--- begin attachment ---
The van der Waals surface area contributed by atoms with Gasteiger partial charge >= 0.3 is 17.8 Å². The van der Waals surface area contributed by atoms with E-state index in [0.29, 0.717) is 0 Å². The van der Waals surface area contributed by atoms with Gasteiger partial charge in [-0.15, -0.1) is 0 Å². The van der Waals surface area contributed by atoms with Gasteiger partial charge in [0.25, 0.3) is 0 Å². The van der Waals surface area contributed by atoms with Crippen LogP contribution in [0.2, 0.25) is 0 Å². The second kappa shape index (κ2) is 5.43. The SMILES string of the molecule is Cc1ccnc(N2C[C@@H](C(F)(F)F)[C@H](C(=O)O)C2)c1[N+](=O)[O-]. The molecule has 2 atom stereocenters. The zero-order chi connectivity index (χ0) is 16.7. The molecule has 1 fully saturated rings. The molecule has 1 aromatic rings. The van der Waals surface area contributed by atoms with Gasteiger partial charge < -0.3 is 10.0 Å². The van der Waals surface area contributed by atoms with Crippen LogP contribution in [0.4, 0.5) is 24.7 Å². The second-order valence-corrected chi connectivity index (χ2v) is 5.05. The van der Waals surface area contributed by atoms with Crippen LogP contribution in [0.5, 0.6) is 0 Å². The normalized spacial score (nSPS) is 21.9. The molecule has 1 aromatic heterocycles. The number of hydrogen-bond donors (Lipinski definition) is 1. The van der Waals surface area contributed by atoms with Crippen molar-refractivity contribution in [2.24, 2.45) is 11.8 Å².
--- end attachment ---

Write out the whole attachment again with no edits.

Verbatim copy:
The van der Waals surface area contributed by atoms with Gasteiger partial charge >= 0.3 is 17.8 Å². The van der Waals surface area contributed by atoms with E-state index in [0.29, 0.717) is 0 Å². The van der Waals surface area contributed by atoms with Gasteiger partial charge in [-0.15, -0.1) is 0 Å². The van der Waals surface area contributed by atoms with Gasteiger partial charge in [0.25, 0.3) is 0 Å². The van der Waals surface area contributed by atoms with Crippen LogP contribution in [0.2, 0.25) is 0 Å². The second kappa shape index (κ2) is 5.43. The SMILES string of the molecule is Cc1ccnc(N2C[C@@H](C(F)(F)F)[C@H](C(=O)O)C2)c1[N+](=O)[O-]. The molecule has 2 atom stereocenters. The zero-order chi connectivity index (χ0) is 16.7. The molecule has 1 fully saturated rings. The molecule has 1 aromatic rings. The van der Waals surface area contributed by atoms with Gasteiger partial charge < -0.3 is 10.0 Å². The van der Waals surface area contributed by atoms with Crippen LogP contribution in [0.4, 0.5) is 24.7 Å². The second-order valence-corrected chi connectivity index (χ2v) is 5.05. The van der Waals surface area contributed by atoms with Crippen LogP contribution in [0.5, 0.6) is 0 Å². The normalized spacial score (nSPS) is 21.9. The molecule has 1 aromatic heterocycles. The number of hydrogen-bond donors (Lipinski definition) is 1. The van der Waals surface area contributed by atoms with Crippen molar-refractivity contribution in [2.24, 2.45) is 11.8 Å².